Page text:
7. Bandolier iPhone case: it’s kind of cheesy but it came in handy (if I’d carried a crossbody bad, I may not have needed it as much, but I’d still recommend it). This is an iPhone case on a crossbody strap. The first time I saw someone with one I thought it was hideous. I wanted photos of my daughter’s first trip to Disneyland and I didn’t trust keeping my phone in my pocket, not to mention I have an iPhone 7 Plus and I’m an extremely petite woman. The pockets in 00 shorts weren’t meant to accommodate such a large phone. I put the phone in my picket and looped it around my body. It was easy to grab and I never had to worry about dropping it. The case is pretty protective. The strap is removable and I did manage to drop my phone face first on the concrete, no damage to the phone after removing the strap. The case was scuffed slightly.

In the end, I think taking any type of trip with a toddler comes down to personal preference. You know your kid better than anyone.

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You Better Put A Ring on it…or a Popsocket

fashion, productivity, Technology

Popsockets or iRing: Which accessory should your phone carry.

I’m extremely picky about my accessories. I tend to favor the likes of Louis Vuitton, Chanel, and Gucci. My bags and small leather goods are on constant rotation (currently I’m using my LV Palm Springs Mini Backpack, LV toiletry 15, coin purse, key cles & a Chanel card holder). It’s no wonder I’ve added accessories to my accessories. I almost always have either a popsocket or an iRing attached to my phone case. I own 4 popsockets and two iRings with car mounts for both. I know some people are very passionate about team popsocket vs team ring (I kid you not, there is a YouTube channel practically devoted to Popsockets, the woman owns over 100 of them) but I’ve found I enjoy using both (I do favor one…slightly) for different reasons.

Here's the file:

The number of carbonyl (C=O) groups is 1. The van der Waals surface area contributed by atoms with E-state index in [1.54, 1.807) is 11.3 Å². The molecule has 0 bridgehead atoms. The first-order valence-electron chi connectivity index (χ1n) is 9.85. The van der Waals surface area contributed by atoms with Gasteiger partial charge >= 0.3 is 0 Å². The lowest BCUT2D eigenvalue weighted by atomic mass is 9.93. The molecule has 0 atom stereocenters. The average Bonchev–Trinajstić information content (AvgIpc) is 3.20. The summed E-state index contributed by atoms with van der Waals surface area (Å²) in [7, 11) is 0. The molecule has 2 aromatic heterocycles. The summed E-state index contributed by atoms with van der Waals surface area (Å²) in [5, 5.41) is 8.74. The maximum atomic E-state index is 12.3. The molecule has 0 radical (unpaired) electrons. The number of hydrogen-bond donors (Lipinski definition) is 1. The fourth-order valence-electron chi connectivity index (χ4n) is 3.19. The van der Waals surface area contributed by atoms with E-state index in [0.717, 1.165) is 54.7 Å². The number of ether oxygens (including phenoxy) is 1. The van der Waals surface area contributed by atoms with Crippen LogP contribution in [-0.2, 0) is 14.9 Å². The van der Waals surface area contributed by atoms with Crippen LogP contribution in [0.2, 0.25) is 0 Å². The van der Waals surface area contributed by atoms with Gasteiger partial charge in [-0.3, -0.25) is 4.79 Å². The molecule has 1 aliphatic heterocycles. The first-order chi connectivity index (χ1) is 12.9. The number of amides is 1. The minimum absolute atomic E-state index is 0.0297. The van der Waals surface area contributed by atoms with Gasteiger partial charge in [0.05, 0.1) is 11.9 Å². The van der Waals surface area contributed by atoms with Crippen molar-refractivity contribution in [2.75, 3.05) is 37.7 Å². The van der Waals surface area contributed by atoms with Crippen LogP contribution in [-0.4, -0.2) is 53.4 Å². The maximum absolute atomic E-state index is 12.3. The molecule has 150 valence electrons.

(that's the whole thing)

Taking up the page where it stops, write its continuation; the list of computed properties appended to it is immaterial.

The common ground:

– Both offer a way to more easily hold your phone.

– Both provide stand functionality.

– Both have an optional car mount (the iRing come with one included, to get one for a popsocket you’ll have to fork out another $10).

– Both have a collapsible state, regardless, when attached to the back of your device neither will allow your phone to sit completely flat.

– Both use adhesive which will not damage your device but can be removed and replaced close to 100 times.

Materials:

A popsocket is made of plastic (although they just came out with a blinged out crystal version which retails for $50) while the iRing is a combination of plastic and metal.

Why I like the Popsocket:

Popsockets are extremely customizable. I have one with my daughter’s photo on it. If you use two popsockets on either end of your phone, you can wrap your headphones around them so they won’t become tangled in your bag. If you’re concerned about having your phone sit on a flat surface, the popsocket does sit flatter than the iRing.

Why I Prefer the iRing:

The iRing is exactly what it says it is, a ring which adheres to the back of your phone. This means that the iRing makes your phone completely hands free, you can literally flip your phone around and wear it like a giant ring (not recommended). But the reason I find the iRing more convenient is because I have small hands (let’s face it, I have small everything) which makes a popsocket slightly uncomfortable to hold for an extended period of time.

I also have an iPhone 7 Plus, and if I use a thicker or heavier case, a popsocket will collapse when I try to use it as a stand. Because the iRing uses a metal loop, it tends to support the phone.

Neither accessory is a major investment and because they’re reusable, I’d suggest trying both and coming to your own conclusion because, you know, you can never have too many accessories.